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This course is about designing fast algorithms for NP-hard graph theoretic problems, where the running time depends on multiple parameters of the input. For example, while a database may contain a very large amount of data, the size of the database queries is typically extremely small in comparison. The aim would be to obtain algorithms that have a small dependence on the database size, but possibly a larger dependence on the query size. Such an algorithm would be fast when the queries are small.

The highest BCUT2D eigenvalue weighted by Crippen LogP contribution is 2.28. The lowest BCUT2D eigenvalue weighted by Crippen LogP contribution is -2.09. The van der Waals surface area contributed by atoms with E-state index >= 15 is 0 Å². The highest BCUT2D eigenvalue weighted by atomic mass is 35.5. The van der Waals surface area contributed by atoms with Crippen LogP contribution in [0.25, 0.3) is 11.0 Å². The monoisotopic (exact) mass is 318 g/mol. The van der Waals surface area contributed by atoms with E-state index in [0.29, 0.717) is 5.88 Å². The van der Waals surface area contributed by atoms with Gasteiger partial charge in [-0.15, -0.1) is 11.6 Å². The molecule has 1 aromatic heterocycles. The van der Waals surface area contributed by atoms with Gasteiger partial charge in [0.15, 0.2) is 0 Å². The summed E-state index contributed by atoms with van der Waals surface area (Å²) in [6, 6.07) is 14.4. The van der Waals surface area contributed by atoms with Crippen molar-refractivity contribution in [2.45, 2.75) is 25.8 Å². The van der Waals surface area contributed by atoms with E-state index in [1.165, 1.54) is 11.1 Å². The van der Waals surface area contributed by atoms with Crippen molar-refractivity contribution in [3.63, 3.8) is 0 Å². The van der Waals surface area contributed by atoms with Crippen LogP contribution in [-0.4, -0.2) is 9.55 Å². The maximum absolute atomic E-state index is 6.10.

We will see several algorithmic techniques to design fast algorithms for NP-hard problems in this setting, called Fixed Parameter Tractable (FPT) algorithms, as well as an overview of the lower-bound methods. We will also learn about preprocessing or data-reduction algorithms in this setting, called Kernelization algorithms, which run in polynomial time and reduce a given instance of a NP-hard problem to an equivalent but much smaller instance.
Two hours of lectures every week and two hours of tutorials every other week.
Basic knowledge of algorithms, graph theory and probability will be assumed.